When I was done with the dresser, I moved on to the closet. I didn't try on any of my dresses, since I'm fairly sure they'll fit again once we wean, and because trying on dressy clothes can be time-consuming. I only have six dresses, of varying styles and materials, so they aren't a major component of my wardrobe either. I found several tops and a few pairs of jeans that weren't worth keeping, and sorted them accordingly. I didn't take everything out of the closet, because it was pretty well organized to start with (see #7) but if yours isn't, you should take your clothes out a few at a time. There are tons of resources on cleaning and organizing a closet, so I won't bore you with tips - just make sure your system makes sense to you (and your spouse, if he/she puts the laundry away!).

When I'd pared the contents of the closet down to my satisfaction, I started putting things away. I folded everything from the dresser and put it back in the appropriate drawers. For the first time since we bought it, everything fit and the drawers closed easily! I replaced a few things that actually belonged in the closet, and pulled empty hangers to the middle. (Side note: if you don't already, remove the empty hangers when you take something out of your closet - it makes putting clean clothes away much easier!) After I put away all the keepers, I folded and put away a load of laundry. I figured that would be the moment of truth, but everything fit, with a little room to spare!

I'm feeling pretty confident about the results of this first step. I still need to go through and create outfits, adding accessories as needed, and replace some pieces that are almost worn out. I have some clothes to sell, so I am planning on hitting up my favorite used clothing store to see if I can trade for some things I need. Most of all, I'm planning to make sure the "get rid of" pile finds its way out of the house quickly so it doesn't just become more clutter!

Has anybody else started cleaning out their closet? How did it go? Comment below and let me know!


  1. What do you think about keeping small clothes that you don't fit into now, but might later? I struggle with this a lot. It's depressing to see them and know they used to fit, but I also feel like it's wasteful to donate them if in a year or so they might fit again. They probably won't... but they might, and it would suck to have to buy all new stuff.

    1. That's a good one! I struggled with that too. I didn't keep most of mine because they were a size XS/S for juniors, which is way different than a size XS/S for women. I just learned this in the past week or so. So, styling aside, I probably won't fit back into them, even after I lose some more weight.
      Our priest's homily yesterday talked about giving, and I got to thinking about how excited I used to get when I'd find something cute and stylish at Goodwill or St. Vincent when I was a kid and we didn't have much money. So I tried to picture an excited girl finding this stuff when I was sorting. I did keep a few things that are too small but would be too expensive to replace, and I plan to keep them for a year. I don't own a ton of really expensive clothes, though.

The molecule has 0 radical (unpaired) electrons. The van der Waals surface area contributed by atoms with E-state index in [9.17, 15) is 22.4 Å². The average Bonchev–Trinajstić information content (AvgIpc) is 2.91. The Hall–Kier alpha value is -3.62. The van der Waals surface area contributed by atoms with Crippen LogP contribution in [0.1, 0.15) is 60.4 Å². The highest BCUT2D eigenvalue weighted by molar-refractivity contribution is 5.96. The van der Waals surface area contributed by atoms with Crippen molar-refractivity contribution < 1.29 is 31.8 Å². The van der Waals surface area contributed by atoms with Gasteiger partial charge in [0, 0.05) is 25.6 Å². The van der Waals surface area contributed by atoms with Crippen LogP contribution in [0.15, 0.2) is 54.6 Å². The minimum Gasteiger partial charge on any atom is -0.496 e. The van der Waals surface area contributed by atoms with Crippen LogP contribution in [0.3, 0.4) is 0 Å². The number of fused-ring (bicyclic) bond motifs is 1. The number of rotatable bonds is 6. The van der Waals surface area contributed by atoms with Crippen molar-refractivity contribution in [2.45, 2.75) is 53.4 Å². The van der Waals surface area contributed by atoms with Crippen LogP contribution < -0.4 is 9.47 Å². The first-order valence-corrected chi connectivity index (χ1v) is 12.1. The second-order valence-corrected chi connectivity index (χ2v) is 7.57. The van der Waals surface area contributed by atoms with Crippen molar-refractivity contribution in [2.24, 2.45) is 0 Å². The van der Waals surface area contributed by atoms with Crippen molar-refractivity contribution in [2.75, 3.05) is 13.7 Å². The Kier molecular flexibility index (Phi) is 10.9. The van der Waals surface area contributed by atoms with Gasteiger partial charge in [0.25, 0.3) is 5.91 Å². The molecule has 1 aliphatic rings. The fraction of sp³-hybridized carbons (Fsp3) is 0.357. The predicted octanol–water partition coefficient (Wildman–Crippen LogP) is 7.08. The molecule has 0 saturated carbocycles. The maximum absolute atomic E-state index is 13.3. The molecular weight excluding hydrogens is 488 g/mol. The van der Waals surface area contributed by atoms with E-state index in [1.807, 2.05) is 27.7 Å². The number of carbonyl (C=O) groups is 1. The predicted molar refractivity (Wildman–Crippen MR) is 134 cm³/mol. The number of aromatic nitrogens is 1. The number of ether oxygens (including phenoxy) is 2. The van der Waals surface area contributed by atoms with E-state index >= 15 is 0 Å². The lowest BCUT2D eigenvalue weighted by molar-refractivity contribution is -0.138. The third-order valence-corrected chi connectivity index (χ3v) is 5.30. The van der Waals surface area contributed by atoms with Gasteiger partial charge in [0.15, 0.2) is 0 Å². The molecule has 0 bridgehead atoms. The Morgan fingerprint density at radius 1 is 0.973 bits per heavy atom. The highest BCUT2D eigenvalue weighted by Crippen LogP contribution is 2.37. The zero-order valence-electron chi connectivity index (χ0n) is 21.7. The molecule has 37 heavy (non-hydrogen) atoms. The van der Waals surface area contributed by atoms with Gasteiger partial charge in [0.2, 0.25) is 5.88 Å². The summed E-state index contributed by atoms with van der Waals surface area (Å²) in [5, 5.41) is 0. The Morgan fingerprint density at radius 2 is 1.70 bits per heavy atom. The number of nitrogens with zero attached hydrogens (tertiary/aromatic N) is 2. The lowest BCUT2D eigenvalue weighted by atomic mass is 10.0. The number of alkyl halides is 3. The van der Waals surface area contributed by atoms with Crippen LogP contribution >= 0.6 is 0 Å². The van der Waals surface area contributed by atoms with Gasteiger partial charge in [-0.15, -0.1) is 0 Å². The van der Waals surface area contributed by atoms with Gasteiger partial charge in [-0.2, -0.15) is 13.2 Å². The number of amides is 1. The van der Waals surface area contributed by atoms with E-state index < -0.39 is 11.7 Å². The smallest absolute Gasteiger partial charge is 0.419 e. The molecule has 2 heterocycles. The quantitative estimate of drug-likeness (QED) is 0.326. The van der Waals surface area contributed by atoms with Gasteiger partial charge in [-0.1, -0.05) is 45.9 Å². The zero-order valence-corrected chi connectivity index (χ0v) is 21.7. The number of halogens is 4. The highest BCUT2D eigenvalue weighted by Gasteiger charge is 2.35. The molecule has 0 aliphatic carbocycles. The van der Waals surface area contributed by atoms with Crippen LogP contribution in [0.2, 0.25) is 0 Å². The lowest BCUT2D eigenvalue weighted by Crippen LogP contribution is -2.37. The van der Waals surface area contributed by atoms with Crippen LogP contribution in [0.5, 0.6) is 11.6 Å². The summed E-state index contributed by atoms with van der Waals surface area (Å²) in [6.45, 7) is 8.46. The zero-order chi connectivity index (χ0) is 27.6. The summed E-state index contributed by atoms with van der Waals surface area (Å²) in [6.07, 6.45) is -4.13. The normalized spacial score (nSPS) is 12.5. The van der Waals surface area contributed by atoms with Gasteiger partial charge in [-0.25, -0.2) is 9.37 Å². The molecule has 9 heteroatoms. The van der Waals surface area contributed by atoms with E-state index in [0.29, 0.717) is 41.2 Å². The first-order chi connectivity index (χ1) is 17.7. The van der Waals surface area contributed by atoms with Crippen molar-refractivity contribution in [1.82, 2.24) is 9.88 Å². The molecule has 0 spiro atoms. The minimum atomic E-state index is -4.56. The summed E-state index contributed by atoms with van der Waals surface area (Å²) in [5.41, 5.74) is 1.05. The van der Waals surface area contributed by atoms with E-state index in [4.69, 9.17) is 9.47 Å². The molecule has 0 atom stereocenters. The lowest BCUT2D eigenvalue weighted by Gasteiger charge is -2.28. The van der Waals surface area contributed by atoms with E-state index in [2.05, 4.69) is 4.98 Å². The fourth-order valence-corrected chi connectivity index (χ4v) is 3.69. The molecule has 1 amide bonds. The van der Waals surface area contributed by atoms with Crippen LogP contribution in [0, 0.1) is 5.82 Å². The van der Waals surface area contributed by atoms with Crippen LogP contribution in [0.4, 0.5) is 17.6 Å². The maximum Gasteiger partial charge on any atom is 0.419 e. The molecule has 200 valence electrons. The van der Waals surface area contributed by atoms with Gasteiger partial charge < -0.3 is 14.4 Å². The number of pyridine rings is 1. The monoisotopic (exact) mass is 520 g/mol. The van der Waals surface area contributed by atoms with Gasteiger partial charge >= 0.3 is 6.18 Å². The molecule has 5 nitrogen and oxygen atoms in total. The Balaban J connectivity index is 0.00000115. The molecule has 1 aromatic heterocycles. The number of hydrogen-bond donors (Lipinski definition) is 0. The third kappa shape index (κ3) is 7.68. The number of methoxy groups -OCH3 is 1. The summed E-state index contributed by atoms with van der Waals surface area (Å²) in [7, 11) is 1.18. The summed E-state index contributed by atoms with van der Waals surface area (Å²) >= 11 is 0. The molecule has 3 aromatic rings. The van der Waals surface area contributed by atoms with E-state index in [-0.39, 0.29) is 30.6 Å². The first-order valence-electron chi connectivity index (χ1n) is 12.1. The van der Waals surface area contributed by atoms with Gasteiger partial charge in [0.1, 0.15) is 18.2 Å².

I would use two criteria: Do I like this enough to use it as motivation, and would I be able to replace it easily if I got rid of it? Also, what if you lost weight and then it was too big? A good way around getting rid of nicer stuff is to sell it, which I plan to do with some things, and use the money to buy stuff that does fit now. College towns tend to have consignment-type stores for "exchanging" clothes this way - ours is called Buffalo Exchange and I think it's a chain.
      Sorry for the novel-sized reply! I don't think there is a one-size-fits-all answer to this question (pun not intended, but it's pretty awesome!) I hope that helps a little!

  2. hi there! I saw your blog on GFC blog hop and I'm now following you! I hope you follow my blogs as well... cheers!

  3. Hey there!

    Stopping by from the GFC blog hop! :) New follower!

    Anni //

  4. Hi Sarah! I'm a new follower from the GFC blog hop!

    I really loved reading through this! Purging and getting rid of things you don't use or need is so freeing! It's so odd because when I do clean out my closet and get rid of stuff, I almost feel like I have new stuff because I realize that everything still in my closet is something I love!

    I used to have that sentimental attachment to clothes (and other things) that you mentioned, but the older I get, the less attached I find myself to stuff. It is MUCH easier to give things away now at 29 than it was at 19!

  5. good for you! I always hold on to old clothes hoping one day (just one day) I will be able to wear them again! Silly me!

    Also, I nominated you for a blogger award, check it out!

  6. Good luck purging your closet! I have to do that soon, too. :)
    Dropping by from the GFC blog hop. :)